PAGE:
(Although I would personally recommend VSCode now)
One way in is to start helping with supporting an existing plugin by submitting PRs (that’s how I began), starting simple with minor problems and then move on to solving bigger issues and maybe adding new features.
If you have an idea for a plugin or Theme Component that’s reasonably simple then start with that. Personal creative goals can be very motivating.
Don’t bite off more than you can chew at the beginning and start simple as the last thing you want to do is lose motivation: this stuff can be hard especially when you want to make fundamental changes.
Be patient. EmberJS is a particularly tricky animal to get your head around.
My advice would be to start with Theme Components and move on to Plugins a little later.
Always use the huge library of existing plugins and TCs as a help. Perhaps someone has solved something similar previously? How did they do it? Take a look at the code. Always use the standards Discourse core sets. Discourse source is also an invaluable resource.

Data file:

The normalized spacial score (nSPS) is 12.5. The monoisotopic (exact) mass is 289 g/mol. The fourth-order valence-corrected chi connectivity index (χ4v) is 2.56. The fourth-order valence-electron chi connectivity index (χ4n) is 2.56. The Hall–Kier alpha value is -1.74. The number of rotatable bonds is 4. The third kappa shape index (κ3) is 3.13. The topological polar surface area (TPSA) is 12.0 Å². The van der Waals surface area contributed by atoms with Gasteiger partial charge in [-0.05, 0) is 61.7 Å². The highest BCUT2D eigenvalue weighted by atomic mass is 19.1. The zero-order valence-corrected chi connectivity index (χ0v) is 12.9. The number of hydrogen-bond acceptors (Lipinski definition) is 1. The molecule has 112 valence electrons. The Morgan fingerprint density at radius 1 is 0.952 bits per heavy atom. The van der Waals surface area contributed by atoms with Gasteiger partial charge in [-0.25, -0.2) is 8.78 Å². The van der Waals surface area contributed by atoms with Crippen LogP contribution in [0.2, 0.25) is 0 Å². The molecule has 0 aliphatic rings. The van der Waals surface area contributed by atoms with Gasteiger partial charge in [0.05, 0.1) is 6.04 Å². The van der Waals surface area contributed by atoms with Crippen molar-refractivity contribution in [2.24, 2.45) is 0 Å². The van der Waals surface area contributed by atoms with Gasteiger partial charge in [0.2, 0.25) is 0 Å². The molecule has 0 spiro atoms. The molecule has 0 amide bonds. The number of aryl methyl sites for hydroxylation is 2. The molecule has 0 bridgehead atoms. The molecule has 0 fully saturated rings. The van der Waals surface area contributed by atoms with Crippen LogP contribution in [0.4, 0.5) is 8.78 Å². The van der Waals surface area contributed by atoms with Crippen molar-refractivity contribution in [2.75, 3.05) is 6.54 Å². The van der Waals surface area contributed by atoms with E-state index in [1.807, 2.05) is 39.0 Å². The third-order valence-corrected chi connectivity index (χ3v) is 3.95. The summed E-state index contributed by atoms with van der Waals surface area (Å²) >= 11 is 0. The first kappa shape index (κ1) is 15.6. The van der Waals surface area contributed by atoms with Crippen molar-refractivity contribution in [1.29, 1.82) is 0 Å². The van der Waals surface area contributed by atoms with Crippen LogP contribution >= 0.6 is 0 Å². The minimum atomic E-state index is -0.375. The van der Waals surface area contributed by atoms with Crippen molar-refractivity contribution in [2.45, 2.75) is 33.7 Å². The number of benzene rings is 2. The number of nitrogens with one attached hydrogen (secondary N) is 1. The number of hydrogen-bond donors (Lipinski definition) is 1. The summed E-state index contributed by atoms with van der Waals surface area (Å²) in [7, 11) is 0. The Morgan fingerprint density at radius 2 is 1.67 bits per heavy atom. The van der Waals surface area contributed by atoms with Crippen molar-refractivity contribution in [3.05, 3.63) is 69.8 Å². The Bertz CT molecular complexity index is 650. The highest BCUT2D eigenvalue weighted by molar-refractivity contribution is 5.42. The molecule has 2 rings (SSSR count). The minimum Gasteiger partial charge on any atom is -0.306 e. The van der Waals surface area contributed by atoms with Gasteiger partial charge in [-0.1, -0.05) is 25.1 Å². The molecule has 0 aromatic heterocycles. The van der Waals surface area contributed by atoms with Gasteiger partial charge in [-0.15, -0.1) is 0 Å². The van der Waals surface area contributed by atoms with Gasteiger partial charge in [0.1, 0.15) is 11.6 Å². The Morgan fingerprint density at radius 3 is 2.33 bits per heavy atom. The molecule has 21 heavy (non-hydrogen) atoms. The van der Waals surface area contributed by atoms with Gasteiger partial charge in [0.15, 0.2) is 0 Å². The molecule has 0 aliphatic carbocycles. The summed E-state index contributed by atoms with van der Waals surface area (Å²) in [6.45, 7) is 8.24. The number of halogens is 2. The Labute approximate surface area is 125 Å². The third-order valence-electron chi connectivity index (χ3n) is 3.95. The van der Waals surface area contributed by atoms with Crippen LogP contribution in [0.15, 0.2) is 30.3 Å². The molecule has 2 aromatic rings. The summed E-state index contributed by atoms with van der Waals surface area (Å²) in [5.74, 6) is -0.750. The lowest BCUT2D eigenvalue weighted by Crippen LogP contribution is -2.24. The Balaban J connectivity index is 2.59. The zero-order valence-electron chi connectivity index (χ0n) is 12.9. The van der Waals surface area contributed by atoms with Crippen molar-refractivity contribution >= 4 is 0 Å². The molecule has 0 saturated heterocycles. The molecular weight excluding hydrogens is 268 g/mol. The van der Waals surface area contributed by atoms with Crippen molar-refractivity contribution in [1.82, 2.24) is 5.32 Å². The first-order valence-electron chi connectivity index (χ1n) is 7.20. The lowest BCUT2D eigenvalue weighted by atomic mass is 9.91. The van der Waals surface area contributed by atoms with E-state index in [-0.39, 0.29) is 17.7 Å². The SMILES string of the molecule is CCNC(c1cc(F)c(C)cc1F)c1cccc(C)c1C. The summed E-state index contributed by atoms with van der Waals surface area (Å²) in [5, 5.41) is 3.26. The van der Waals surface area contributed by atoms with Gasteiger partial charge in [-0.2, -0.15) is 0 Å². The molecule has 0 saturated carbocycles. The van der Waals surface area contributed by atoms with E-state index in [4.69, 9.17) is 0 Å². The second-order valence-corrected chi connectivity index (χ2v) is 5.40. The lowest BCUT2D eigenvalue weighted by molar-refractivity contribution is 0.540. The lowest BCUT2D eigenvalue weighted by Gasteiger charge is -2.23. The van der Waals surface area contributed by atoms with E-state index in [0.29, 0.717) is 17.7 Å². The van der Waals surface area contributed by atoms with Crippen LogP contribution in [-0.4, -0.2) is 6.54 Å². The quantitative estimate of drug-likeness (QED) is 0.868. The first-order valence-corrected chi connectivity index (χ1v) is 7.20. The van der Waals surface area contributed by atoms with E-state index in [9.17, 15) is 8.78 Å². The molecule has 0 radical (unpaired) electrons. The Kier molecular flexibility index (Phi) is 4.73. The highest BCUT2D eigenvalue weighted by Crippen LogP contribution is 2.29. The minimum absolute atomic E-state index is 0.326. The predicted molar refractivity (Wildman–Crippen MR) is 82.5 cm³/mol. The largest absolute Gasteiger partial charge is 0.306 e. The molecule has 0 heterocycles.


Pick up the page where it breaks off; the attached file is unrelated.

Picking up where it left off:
Perhaps the best advice is: just do it! The only way of learning is to get dirty, really. Don’t be afraid of making mistakes and don’t ever let frustration stop you. Keep on going at it and things will eventually work. Try to work things out on your own as much as possible but you can always reach out to others when you absolutely need to.
My best recommendation in addition to the great ones already noted in this topic is to read through the many themes/components code on https://github.com/discourse and try to understand what’s going on. Clone them, break them, figure out what’s going on. That’s mostly how I learned along with working on little projects here and there.
I see what you are doing there, @pfaffman. That being said, I don’t think you want me cleaning up your code just yet, but I agree that submitting PRs could be a great place to start. First, I need to dig into some of the resources already shared in this thread.
My biggest challenge right now is going to be shifting from my LAMP background to whatever the Discourse stack is referred to. LNPR (Linux, Nginx, Postgres, Ruby/Rails)? Haha.